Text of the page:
This post originally appeared as an article on Medium under the title “Live From Anywhere, It’s Other People’s Lives”.
Do you remember the first season you watched almost every episode of Saturday Night Live? If you can’t remember such a time, you should probably set your DVR to record NBC at 11:29 before you read any further.
Think back on the first time you saw a cast member break, or a musical guest curse on screen or the tragedy of tragedies a boom mic leaning too far into the shot. What made these moments significant? The fact that they happened live, or at least on a 5–7 second tape delay.
We in the tech/social industry have been captivated by the live event over the last few years. The Grammys, the Super Bowl and major news events become the “best” times to be a member of the Twitterati. Until recently though, we haven’t had a very good way to experience the rush of shared live experience for micro events.
Matt Mazzeo wrote a great piece this week on this called “Concurrence”. In it he argues that the proliferation of smartphones and the rapid adoption of video streaming app Meerkat are going to make concurrent experience a more ubiquitous part of our constantly connected lives. And I think he’s absolutely right.
The difference this time around though, is the types of experiences we’re going to be sharing. In the last 36 hours I’ve used Meerkat to watch behind-the-scenes coverage of a video shoot, an intimate acoustic performance from someone’s hotel room and footage of a friend’s younger sister playing. These are, for the most part, spontaneous events captured quickly for a captive audience of people emotionally invested in the host. Technical quality is decreased, but emotional effect is increased dramatically.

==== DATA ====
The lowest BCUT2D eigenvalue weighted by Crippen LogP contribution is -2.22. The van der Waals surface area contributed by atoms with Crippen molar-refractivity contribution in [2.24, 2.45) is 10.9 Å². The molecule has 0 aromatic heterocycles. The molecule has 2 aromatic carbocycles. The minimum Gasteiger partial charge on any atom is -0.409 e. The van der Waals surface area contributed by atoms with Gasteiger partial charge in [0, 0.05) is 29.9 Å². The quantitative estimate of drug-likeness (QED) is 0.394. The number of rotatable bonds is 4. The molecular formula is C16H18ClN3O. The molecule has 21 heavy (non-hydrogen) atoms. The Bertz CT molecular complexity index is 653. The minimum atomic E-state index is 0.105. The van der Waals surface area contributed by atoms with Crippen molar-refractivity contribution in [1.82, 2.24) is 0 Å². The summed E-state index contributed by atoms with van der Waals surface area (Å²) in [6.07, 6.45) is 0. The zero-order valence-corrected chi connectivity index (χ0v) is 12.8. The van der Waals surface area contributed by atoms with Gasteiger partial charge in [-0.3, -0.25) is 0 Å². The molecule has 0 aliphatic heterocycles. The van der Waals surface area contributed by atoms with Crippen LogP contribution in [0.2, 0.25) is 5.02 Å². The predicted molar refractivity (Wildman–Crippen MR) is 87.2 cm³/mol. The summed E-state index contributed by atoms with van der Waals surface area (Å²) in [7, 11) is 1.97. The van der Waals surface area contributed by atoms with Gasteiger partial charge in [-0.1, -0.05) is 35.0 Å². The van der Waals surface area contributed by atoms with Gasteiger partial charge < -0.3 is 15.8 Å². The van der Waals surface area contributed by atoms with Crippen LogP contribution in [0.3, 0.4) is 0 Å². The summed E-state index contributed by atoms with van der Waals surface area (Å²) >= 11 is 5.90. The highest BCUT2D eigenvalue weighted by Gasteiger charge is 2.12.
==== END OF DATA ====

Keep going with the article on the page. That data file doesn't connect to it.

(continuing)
On the other side of the same coin is the new app Tworlds, in which users from around the world share unedited snapshots of the minutiae of daily life. All you have to do is choose from one of the hashtags offered (i.e. #food, #work, #WOW) and then take a photo. Your photo is instantly placed in a diptych with another user’s. You have no control over who you get, and you don’t get any information on them except what city they’re in at the moment.
The thing both of these apps offer is a concurrent, synchronous and voyeuristic experience in an age of disconnected, asynchronous and exhibitionist online communication. Meerkat and Tworlds let us peak into other peoples’ lives as if looking through window, rather than reading their old letters. And as Isaac Brock (of Modest Mouse fame) once said, “Other people’s lives are interesting because they ain’t mine.”
I’m excited to see how people use these apps in the coming months; whether its sharing their kids’ first steps with family in real time on Meerkat, or learning about other peoples’ procrastination habits on Tworlds. Mostly though, I’m excited to see social networks that rely on the emotional connection we have to other people through the rapid presentation of raw unfiltered content, just like the first time we saw someone break character behind the Weekend Update desk.